This, provided that a PCBU under the HSWA Act 4.5 Information, Training and Instruction, 
ensures that every worker who uses, handles, manufactures, or stores a hazardous substance (including hazardous waste) is, before the worker is allowed to carry out or supervise work involving those substances, provided with information, training and instruction. And a  record of training and instruction provided to each worker MUST be kept, and made available to inspectors or compliance certifiers.

This could mean; either the qualified UPM contractor remains onsite to supervise OR can leave the site, but only if they remain contactable by phone at all times if they need to be contacted.
Therefore, at the very minimum a pest control business need only have one Qualified UPM contractor, they alone can handle or apply UPM substances themselves.

Does the qualified UPM contractor (if only putting 1 person through the official training in Table 3 of Schedule 9), have to also be the owner of the business and/or the PCBU, or can they just be an employee?  
(Example: in a company the owner is not a Pest controller , but works in the office and the senior pest controller who has the UPM Level 3 qualification is just an employee and is not a director or owner of the business)
Yes, it can be any employee – this has nothing to do with the PCBU – although the PCBU is still ultimately responsible for all Health and Safety at the company

New Staff (after Dec 2017, who do not already have any form of approved handler): Do I need to have them attain a certified handler test certificate first, and before they are able to apply UPM substances (under the supervision of a qualified UPM contractor as per the answer outlined in my question 2 above?) OR as long as the answer in my question 2 is followed the new hire doesn't require other certification of any kind?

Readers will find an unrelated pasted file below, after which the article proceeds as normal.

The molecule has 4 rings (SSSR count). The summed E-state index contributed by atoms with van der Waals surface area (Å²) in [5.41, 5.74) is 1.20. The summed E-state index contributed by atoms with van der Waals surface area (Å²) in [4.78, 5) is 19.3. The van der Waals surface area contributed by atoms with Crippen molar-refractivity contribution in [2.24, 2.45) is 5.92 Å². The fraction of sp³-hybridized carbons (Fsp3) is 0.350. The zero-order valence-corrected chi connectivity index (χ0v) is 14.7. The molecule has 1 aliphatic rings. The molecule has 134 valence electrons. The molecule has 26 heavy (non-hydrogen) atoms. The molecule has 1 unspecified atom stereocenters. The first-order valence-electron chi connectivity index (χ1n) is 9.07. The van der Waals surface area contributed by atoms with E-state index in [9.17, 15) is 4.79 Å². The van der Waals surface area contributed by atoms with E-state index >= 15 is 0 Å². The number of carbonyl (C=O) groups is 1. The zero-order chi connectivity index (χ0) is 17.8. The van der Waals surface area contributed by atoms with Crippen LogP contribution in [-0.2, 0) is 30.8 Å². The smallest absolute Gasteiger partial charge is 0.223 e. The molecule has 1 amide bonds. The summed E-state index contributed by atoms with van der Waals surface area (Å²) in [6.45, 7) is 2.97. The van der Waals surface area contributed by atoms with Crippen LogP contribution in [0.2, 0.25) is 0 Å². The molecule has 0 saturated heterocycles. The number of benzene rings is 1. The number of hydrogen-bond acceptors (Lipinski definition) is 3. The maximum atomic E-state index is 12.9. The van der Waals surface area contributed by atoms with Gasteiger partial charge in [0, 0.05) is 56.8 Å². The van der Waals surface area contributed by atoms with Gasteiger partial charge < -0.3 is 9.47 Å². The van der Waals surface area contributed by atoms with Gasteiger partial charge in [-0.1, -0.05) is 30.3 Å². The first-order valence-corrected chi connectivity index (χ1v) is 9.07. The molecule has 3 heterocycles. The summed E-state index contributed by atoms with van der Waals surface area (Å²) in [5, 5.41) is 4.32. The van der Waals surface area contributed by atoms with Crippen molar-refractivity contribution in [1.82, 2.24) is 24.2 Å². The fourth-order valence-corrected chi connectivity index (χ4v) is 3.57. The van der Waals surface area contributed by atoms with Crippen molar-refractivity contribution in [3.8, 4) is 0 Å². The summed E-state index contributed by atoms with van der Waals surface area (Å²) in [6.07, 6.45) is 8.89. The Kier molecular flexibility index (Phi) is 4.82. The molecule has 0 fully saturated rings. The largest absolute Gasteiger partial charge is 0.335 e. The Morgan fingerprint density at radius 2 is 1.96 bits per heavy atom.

Unless Class 6 substances are going to be used a Certified Handler Certificate is not required, however all staff working with hazardous substances must be trained under Health and Safety at Work (Hazardous Substances) Regulations 2017, section 4.5
From 1 June 2018, the new regulation came into force that means you must now keep a record of all of the information, training and instruction you give your workers about hazardous substances. 

Training and supervising your workers working with hazardous substances is really important, so that they can do their job safely.
Workers need information and training, as well as practical supervised experience, on:
  • the health risks and safety issues of the hazardous substances they work with
  • how to safely use, handle, manufacture, store and dispose of the substances they work with
  • the safe use of equipment, including personal protective equipment
  • their responsibilities and actions to take in an emergency.
You’ll need to provide evidence of training including records to an inspector or a compliance certifier if asked.
Are non-qualified UPM contractors able to just continue to do baiting (either rodent baiting and/or Ant or cockroach gel baiting) only, and without having to complete the further training in table 3 of schedule 9 or be supervised by a qualified UPM contractor? . . . or what is the determining factors there, and if the answer is yes, would they need a certified handler certificate? 
Please refer to the answer in four above.
That applies to all hazardous substances including rodenticides and Ant and Cockroach Gels and Baits. So, whilst no certified handler certificate or qualification is required to use the substances referred to, training must still be carried out and documented as required by the Act.